One of the reasons that Keith Urban has been so successful—he has seven #1 hits at country radio, two multiplatinum albums, a mantleful of CMA and ACM awards, and a Grammy—is that he’s a rare, if not the only, example of “pop country” that isn’t a complete embarrassment as either pop or country music. With two crossover hits still pulling in Adult Top 40 airplay, two of country radio’s most played recurrent staples, a new marriage to one of the world’s most widely-known actresses, and a highly publicized stint in rehab for alcoholism, Urban’s profile is certainly higher than it has ever been, making Love, Pain & The Whole Crazy Thing, his fourth solo album, the most hotly anticipated album of his career.
Misguided, self-indulgent, and over-produced, the album flies in the face of most every expectation that it should rank among the year’s best mainstream country offerings. Consider: At a juncture when he’s supposed to be at the peak of his craft, Urban has chosen to bust out a cover of Phil Collins’s “I Can’t Stop Loving You,” oversung within an inch of his life and produced with such deafening bombast that it makes Journey’s “Open Arms” sound subtle by comparison. Most of the album’s uptempo numbers, such as lackluster first single “Once In A Lifetime,” are saddled with minute-plus long instrumental codas, not one of which bothers to showcase what a phenomenal guitarist Urban is, so they’re just that much more weight on an album that’s already bloated.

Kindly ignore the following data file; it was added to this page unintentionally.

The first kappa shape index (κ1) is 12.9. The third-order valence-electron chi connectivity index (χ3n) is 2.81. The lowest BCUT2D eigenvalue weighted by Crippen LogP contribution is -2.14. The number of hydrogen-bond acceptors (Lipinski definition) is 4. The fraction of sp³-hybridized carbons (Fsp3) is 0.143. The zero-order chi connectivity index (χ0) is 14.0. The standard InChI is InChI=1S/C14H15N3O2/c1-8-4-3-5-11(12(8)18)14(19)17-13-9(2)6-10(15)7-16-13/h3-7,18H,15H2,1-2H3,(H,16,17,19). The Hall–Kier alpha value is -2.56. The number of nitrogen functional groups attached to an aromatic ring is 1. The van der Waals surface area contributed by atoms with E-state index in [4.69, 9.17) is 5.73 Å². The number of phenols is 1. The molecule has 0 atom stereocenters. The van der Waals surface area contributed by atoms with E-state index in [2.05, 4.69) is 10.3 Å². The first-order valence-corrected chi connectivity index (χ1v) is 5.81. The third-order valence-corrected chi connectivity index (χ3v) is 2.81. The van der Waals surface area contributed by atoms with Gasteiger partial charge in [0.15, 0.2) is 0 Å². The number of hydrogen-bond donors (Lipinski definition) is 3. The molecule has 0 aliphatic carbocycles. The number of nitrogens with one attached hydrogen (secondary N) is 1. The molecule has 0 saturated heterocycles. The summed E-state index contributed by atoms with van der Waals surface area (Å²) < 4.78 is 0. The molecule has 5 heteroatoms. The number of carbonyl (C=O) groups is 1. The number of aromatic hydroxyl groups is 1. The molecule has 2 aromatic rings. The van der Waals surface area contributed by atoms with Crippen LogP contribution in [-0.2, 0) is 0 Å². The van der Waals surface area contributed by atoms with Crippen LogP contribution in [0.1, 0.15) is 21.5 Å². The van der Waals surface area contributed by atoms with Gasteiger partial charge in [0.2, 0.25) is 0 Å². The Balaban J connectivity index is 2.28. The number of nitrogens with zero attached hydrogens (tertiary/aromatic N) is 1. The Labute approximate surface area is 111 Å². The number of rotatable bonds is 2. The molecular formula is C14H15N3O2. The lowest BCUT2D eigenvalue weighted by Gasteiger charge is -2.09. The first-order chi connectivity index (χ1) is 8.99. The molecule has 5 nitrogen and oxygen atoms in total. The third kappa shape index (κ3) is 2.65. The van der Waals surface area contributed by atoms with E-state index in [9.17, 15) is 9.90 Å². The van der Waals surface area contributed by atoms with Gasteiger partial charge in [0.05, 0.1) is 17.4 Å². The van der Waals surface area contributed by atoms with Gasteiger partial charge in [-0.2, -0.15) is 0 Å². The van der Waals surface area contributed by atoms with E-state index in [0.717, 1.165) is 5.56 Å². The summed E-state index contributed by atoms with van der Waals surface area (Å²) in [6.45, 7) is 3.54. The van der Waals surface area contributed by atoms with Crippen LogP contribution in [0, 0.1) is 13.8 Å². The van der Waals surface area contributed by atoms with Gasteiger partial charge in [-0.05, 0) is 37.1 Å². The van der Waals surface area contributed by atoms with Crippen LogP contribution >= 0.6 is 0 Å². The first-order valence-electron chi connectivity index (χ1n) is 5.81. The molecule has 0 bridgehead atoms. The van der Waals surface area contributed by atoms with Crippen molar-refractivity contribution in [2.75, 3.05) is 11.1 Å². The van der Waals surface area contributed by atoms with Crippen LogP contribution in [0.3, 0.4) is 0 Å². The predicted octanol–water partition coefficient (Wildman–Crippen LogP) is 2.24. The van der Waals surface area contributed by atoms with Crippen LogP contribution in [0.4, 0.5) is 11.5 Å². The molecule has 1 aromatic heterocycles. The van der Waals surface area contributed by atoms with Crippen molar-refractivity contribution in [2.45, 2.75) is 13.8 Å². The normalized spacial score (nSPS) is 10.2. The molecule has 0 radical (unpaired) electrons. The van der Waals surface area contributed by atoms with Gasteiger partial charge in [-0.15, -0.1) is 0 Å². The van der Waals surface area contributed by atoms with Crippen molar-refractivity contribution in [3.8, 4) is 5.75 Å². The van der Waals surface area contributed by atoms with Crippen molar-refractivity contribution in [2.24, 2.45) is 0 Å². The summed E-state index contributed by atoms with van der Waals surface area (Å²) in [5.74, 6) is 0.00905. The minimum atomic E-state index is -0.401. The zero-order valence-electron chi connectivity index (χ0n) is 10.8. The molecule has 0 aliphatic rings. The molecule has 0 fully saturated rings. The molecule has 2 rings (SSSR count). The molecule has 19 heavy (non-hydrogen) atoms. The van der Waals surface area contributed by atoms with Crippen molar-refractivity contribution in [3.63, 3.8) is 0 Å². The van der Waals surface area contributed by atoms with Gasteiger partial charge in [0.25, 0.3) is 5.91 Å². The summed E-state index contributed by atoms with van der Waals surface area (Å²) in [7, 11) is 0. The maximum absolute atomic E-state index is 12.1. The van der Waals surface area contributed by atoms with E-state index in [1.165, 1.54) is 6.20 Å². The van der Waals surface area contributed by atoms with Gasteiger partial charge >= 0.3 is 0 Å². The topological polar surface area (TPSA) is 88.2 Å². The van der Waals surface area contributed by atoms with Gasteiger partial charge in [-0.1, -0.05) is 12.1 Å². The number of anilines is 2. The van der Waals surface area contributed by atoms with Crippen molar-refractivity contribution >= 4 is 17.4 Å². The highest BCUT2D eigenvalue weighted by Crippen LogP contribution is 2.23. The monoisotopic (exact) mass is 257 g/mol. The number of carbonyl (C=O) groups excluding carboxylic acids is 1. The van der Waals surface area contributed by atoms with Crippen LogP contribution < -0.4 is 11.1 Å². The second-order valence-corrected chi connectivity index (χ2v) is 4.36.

There are a few other songs, in addition to the appalling Collins cover, that are completely embarrassing to listen to. As adept as he might be with romantic uptempo numbers like hit singles “Somebody Like You” or “My Better Half” and with borderline-emo ballads like the Grammy-winning “You’ll Think Of Me,” Urban simply can’t pull off any facsimile of a down-home country boy song like “Raise The Barn,” a duet with Ronnie Dunn, that is a strident attempt at building street cred. Even more ridiculous is the pseudo-beatboxing vocal effect that runs through the inexplicably-titled “Tu Compania,” which is as unlistenable as anything released in 2006 and is one of two tracks on which Urban can’t share blame with Dann Huff for the indefensible production choices.
There’s nothing inherently wrong with an artist looking to expand his fanbase, and certainly lesser talents have found the kind of crossover success that Urban seems to be courting with the high-gloss sheen of Love, Pain & The Whole Thing. But it’s impossible to hear this as the album that will catapult Urban to stardom outside of the country industry. As a country album, a pop album, or something in between, Love, Pain & The Whole Thing is simply bad.